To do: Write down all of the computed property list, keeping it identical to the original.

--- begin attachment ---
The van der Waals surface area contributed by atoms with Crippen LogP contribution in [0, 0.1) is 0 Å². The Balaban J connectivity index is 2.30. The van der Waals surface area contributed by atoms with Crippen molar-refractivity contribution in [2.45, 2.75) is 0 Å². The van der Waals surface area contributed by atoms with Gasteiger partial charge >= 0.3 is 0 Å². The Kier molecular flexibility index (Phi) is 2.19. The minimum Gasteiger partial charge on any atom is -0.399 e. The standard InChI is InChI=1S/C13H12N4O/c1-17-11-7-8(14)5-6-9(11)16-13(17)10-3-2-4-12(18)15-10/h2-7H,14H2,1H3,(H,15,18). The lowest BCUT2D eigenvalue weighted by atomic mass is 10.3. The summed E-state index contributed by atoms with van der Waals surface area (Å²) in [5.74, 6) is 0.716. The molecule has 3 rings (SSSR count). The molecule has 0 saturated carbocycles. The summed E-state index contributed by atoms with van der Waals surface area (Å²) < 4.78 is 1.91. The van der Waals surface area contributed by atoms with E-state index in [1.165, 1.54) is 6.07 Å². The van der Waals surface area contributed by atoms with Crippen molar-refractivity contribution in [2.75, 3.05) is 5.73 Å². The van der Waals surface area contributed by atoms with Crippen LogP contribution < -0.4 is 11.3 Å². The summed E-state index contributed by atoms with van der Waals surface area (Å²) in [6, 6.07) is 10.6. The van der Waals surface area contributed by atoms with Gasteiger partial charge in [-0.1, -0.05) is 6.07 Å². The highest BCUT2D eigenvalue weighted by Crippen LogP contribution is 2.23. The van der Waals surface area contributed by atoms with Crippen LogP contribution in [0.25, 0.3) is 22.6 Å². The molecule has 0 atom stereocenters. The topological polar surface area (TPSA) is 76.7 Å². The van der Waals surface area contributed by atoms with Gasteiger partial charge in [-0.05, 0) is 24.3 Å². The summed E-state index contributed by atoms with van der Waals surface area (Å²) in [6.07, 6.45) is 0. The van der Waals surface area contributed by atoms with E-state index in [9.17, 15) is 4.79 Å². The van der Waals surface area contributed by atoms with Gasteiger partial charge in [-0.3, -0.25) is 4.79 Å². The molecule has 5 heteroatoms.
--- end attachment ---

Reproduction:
The van der Waals surface area contributed by atoms with Crippen LogP contribution in [0, 0.1) is 0 Å². The Balaban J connectivity index is 2.30. The van der Waals surface area contributed by atoms with Crippen molar-refractivity contribution in [2.45, 2.75) is 0 Å². The van der Waals surface area contributed by atoms with Gasteiger partial charge >= 0.3 is 0 Å². The Kier molecular flexibility index (Phi) is 2.19. The minimum Gasteiger partial charge on any atom is -0.399 e. The standard InChI is InChI=1S/C13H12N4O/c1-17-11-7-8(14)5-6-9(11)16-13(17)10-3-2-4-12(18)15-10/h2-7H,14H2,1H3,(H,15,18). The lowest BCUT2D eigenvalue weighted by atomic mass is 10.3. The summed E-state index contributed by atoms with van der Waals surface area (Å²) in [5.74, 6) is 0.716. The molecule has 3 rings (SSSR count). The molecule has 0 saturated carbocycles. The summed E-state index contributed by atoms with van der Waals surface area (Å²) < 4.78 is 1.91. The van der Waals surface area contributed by atoms with E-state index in [1.165, 1.54) is 6.07 Å². The van der Waals surface area contributed by atoms with Crippen molar-refractivity contribution in [2.75, 3.05) is 5.73 Å². The van der Waals surface area contributed by atoms with Crippen LogP contribution < -0.4 is 11.3 Å². The summed E-state index contributed by atoms with van der Waals surface area (Å²) in [6, 6.07) is 10.6. The van der Waals surface area contributed by atoms with Gasteiger partial charge in [-0.1, -0.05) is 6.07 Å². The highest BCUT2D eigenvalue weighted by Crippen LogP contribution is 2.23. The van der Waals surface area contributed by atoms with Crippen LogP contribution in [0.25, 0.3) is 22.6 Å². The molecule has 0 atom stereocenters. The topological polar surface area (TPSA) is 76.7 Å². The van der Waals surface area contributed by atoms with Gasteiger partial charge in [-0.05, 0) is 24.3 Å². The summed E-state index contributed by atoms with van der Waals surface area (Å²) in [6.07, 6.45) is 0. The van der Waals surface area contributed by atoms with E-state index in [9.17, 15) is 4.79 Å². The van der Waals surface area contributed by atoms with Gasteiger partial charge in [-0.3, -0.25) is 4.79 Å². The molecule has 5 heteroatoms.